Tuesday, September 30, 2014

The Laws of Physics in an Animated Film: Shaolin Soccer

When it comes to the over the top super exaggerated bigger than life films, nothing comes close to the Chinese film, Shaolin Soccer. Made in 2001 by Chinese film maker Stephen Chow, Shaolin Soccer is a film that takes us through the familiar story of a group of misfit soccer players overcoming the impossible and achieving their dream of winning the coveted  SuperCup. As crazy and fun as the theatrics are in this film, it does not shy away from breaking several laws of physics that pertain to our universe. 

When it comes to the Paths of Actions in this film, characters do not shy away from exemplifying ridiculously exaggerated paths. For example, at around the 7th minute of the film we see a Shaolin Monk slip on a banana peel. We would expect that due to the momentum of his step, the monk would fall backwards and towards the ground due to gravity. Instead, we see the monk step on the banana feel, do a summersault 5 ft. in the air and then step lightly onto several other banana peels ahead of him and land softly onto the ground. Although said actions sounds really cool, they are impossible to happened considering that in our universe gravity would have us falling ungracefully onto our behinds if we ever fell due to a banana peel. In addition, not so much later in the film around the 9 min. we see the same Shaolin Monk run and leap as he is traveling sideways in the air for what seems to be 2 seconds of hang time. Considering that gravity would allows us only to retain a certain amount of hang time if we leap in the air, the film tends to disregard that idea. The monks arc of action resembles more of a plateau than the usually parabolic arc seen in a jump. As cool as having a insane amount of hang time that would make Michael Jordan jealous, such an event is not possible due to the law of gravity.  And lastly, many insane unrealistic path of actions are seen though out the soccer game involving all the Kung Fun Brothers in the 43rd minute. At one point, a soccer player is seem running in the air upwards as if gravity was not existent and well all know that such a thing is not possible.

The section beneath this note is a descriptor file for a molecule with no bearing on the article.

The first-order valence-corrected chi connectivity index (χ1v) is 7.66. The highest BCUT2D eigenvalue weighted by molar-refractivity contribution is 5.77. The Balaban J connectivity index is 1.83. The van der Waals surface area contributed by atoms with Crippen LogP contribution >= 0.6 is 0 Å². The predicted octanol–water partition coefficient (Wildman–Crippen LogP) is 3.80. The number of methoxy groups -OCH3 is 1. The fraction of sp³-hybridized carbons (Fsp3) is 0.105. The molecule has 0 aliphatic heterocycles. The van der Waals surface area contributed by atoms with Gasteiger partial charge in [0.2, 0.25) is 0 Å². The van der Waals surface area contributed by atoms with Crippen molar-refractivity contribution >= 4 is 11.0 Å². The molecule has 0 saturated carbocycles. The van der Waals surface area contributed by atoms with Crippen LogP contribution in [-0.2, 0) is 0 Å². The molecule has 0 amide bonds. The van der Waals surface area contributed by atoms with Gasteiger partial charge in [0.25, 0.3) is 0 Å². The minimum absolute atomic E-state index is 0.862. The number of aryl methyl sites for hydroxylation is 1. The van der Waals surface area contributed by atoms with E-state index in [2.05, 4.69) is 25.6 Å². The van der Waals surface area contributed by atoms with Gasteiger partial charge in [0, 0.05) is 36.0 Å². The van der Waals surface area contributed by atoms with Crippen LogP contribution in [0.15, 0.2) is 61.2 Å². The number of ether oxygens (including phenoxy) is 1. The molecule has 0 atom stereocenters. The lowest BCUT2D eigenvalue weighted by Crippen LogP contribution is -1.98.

Another idea that this film tends to explore is that of superhuman strength. As mush as we all hope this were possible, unfortunately reality does not allow us to. An action seen in the film involves the Shaolin monk mentioned before. Happening around the 8th min. of the film, we see the Shaolin Monk push with a single shove of his hands a wooden cart full of heavy sand bags sideways 15 ft. and in a space between two other carts.  Another example of superhuman strength is seen when the protagonist Mighty Steel Leg is in a street fight against a bunch of ruffians. As an assailant throws a soccer ball at Mighty, he turns around and kick the ball with such force that it not only hits the assailant but the ball pushes him back 20 feet. And lastly, in the same shot we see Mighty kick a soccer ball in a really cool CGI slow motion fashion that hits two assailants and sends them flipping 12 ft. in the air before hitting the ground. As much as I would hope this were true, it takes a ridiculous amount of strength to kick a ball, hit two guys, and have enough force to send them flying in the air, but hey we cannot deny that it looks really cool. 

Another interesting factor that is exaggerated in Shaolin Soccer is the notion of exaggerated actions and reactions. In one shot we see one of the main protagonist, Mighty Steel Leg, kick an aluminum coke can with one swing of his foot and sends it soaring towards an insane distance in the sky. As much as I find this really cool, i cannot see this happening because if we apply Newton’s Third Law of Motion towards such an event the possibility of it happening is very unlikely unless Mighty Steel Leg truly does have a mighty leg capable of a tremendous force. Again we find another example of exaggerated action and reaction when Mighty Steel Leg helps out a man by kicking a heavy refrigerator from the ground and up 15 ft. towards the top of a pile of refrigerators. Like mentioned before, the amount of force to achieve that reaction is not possible for our leg to achieve unless a tremendous amount of force is applied. Another awesome exaggerated reaction to an action is seen when Mighty Steel Leg is fighting in a street brawl against a bunch of ruffians. As Mighty Steel Leg goes for a side kick and suspends his foot in midair in front of a foes face, it seems that his legs moves in such a tremendous force that a gust of wind follows and engulfs the ruffian. A cannot find the way to explain this one. It seems that his foot moves with such speed and force in a low amount of space that is creates a whirlwind. Although it might not be explainable, the action adds to the overall comedic sense of the film. 

Shaolin Soccer seems to be a film that doesn't take itself to seriously. As mentioned, the film tends to over exaggerate all aspects of real world physics such as implementing the idea of superhuman strength to exaggerated actions and reactions. Although it seems silly, this film uses it that sense of unrealism to its advantage and adding to the whole comedic sense of the film. So if you are looking to watch a super ridiculous film that cares more about looking cool than following real world physics while having a good time, then look not further because Shaolin Soccer is just film. 

Wednesday, September 17, 2014

Video Analysis of Path of Action

Above is my reference for my five jumps.

Above is my single jump with plots indicating the path of action.